Printer Friendly

Comparison of the Development of GDP Quality in the Czech Republic and Germany.

JEL Classification C10 * O10

This note introduces a new way to analyze whether gross domestic product (GDP) development is based on intensive or extensive factors. The issue was originally solved by growth accounting that assesses how growth rates of labor, capital and technological progress contribute to the GDP growth rate (e.g., Barro 1999). The technological progress growth rate can be seen as an intensive factor and the labor and capital growth rates as extensive ones. However, growth accounting is principally constructed for GDP growth and not for other possible situations, such as GDP decline or stagnation. It further measures the contribution of all factors in absolute values, although the contributions of labor and capital are weighted. Although it permits calculation of the relative shares of each factor, problems arise if the GDP growth rate and the growth rate of any factor develop inversely (e.g., the capital growth rate is positive and the GDP growth rate is negative). Whether capital and labor can be assessed separately should also be discussed. Every capital good must be operationalized by at least some unit of labor.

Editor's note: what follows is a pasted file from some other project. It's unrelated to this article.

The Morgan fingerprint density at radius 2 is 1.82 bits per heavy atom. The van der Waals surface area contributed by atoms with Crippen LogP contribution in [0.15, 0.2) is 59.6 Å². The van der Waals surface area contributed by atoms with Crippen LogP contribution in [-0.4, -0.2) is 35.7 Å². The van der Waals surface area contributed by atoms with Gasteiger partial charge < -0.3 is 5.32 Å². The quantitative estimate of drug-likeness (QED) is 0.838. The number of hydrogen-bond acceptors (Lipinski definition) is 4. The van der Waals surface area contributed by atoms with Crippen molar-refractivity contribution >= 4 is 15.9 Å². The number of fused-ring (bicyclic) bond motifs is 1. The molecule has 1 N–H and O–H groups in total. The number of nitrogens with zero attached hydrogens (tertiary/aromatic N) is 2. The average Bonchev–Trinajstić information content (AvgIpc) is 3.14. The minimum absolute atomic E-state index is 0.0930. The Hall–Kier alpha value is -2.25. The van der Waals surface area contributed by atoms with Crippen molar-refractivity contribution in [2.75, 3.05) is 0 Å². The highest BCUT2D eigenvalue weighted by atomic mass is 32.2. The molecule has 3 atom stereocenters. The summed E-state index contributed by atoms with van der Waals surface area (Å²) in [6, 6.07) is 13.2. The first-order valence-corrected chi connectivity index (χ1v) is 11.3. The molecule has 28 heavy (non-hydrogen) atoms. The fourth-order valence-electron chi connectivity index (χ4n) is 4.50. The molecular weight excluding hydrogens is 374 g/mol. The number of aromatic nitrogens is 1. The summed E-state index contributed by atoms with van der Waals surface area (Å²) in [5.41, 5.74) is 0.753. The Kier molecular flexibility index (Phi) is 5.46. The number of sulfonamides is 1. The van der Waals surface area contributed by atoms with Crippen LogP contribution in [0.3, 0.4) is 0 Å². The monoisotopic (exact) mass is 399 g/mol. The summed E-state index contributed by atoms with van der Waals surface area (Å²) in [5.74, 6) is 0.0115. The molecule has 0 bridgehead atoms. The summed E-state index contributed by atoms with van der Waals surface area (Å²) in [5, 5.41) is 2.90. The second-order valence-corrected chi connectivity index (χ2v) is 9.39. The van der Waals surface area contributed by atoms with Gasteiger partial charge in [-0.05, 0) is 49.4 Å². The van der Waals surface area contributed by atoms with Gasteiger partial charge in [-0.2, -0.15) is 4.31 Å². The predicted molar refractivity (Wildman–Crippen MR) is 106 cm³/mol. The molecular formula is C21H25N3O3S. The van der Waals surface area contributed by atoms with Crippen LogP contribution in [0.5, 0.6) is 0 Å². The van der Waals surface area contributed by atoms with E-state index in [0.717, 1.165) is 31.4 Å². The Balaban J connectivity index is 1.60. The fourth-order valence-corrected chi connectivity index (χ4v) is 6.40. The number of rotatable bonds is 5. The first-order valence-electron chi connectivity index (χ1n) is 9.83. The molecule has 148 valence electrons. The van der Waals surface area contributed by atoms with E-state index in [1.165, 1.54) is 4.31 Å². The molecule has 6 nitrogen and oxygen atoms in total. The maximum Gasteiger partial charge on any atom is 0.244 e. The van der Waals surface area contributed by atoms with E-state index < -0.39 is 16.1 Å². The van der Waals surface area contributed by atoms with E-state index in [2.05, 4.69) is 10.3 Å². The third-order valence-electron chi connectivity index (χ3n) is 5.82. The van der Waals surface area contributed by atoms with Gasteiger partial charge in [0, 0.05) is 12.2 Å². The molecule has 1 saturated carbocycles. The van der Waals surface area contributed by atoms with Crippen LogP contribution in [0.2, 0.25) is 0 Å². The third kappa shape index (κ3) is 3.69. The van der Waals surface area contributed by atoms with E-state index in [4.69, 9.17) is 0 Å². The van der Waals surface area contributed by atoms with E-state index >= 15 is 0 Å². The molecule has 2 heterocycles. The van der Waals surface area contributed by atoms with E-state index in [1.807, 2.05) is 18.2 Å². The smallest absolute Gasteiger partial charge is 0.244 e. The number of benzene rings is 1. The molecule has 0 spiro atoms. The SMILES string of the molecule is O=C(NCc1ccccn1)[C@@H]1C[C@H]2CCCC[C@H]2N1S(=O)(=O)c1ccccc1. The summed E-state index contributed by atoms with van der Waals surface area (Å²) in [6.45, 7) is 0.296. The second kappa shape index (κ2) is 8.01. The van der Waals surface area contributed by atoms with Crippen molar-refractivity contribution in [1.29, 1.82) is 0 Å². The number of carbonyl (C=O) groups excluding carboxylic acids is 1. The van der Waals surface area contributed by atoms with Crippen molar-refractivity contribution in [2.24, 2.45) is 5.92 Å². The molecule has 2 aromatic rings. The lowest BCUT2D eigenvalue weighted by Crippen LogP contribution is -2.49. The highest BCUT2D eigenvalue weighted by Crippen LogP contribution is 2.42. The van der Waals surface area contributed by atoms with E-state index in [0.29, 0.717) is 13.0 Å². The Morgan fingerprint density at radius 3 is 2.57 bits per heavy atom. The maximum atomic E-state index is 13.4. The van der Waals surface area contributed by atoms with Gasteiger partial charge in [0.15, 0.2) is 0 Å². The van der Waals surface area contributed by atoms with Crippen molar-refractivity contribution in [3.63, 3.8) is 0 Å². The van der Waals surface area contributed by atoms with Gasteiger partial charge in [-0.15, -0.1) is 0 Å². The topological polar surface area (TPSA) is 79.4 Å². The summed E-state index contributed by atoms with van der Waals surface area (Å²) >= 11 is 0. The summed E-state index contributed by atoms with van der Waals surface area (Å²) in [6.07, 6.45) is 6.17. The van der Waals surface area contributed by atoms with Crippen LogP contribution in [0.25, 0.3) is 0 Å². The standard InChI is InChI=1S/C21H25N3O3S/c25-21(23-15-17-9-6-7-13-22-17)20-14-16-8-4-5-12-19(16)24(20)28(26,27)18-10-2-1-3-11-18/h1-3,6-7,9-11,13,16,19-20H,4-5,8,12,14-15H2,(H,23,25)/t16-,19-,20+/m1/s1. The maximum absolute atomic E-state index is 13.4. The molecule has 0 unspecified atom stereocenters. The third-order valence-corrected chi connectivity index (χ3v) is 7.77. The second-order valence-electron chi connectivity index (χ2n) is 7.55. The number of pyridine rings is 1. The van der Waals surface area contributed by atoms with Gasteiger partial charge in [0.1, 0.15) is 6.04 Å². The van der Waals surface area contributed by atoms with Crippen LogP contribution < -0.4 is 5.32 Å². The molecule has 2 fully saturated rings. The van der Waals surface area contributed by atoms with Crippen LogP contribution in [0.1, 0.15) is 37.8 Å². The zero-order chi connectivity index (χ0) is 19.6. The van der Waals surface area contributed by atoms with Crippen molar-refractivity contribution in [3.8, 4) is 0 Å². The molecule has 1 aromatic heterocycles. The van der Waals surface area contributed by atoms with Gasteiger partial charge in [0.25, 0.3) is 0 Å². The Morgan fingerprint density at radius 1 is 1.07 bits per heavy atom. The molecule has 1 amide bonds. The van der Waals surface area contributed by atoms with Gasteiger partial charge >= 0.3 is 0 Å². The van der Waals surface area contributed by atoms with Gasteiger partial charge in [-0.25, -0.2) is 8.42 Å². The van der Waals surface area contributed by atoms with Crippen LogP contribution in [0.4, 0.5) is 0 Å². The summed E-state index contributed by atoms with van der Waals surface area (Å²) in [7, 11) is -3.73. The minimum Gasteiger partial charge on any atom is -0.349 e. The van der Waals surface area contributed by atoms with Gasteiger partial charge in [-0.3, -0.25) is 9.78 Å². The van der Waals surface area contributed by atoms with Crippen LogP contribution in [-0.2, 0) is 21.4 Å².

Therefore, we offer an alternative approach. Generally, output can be seen as a function of inputs multiplied by their productivity (efficiency). This relationship can be used both at the individual (company) level, as well as at the national (GDP) level. Our approach summarizes inputs in a so-called total input factor (TIF). It is not possible to use labor without capital and capital without labor. In our approach, TIF is multiplied by total factor productivity (TFP). The result is GDP. The relationships can be made dynamic. Then the growth rate (or index) of GDP is the product of the TIF and TFP growth rates (or indexes). The so-called dynamic intensity parameter, respectively the dynamic extensity parameter, can be derived from these relationships. The first parameter assesses how the change in TFP contributes to the change in GDP, and the second assesses the same for the change in TIF. The parameters are derived as follows: First, the logarithm of all the growth rates (or indexes) is calculated. We then apply the rule that the product of the logarithms equals the sum of the logarithms. The dynamic intensive parameter is the share of the logarithm of the growth rate (or index of change) of TFP to the absolute value of the logarithm of the growth rate (or index of change) in GDP. Similarly, the dynamic extensity parameter is the share of the logarithm of the growth rate (or index of change) in TIP to the absolute value of the growth rate (or index of change) in GDP.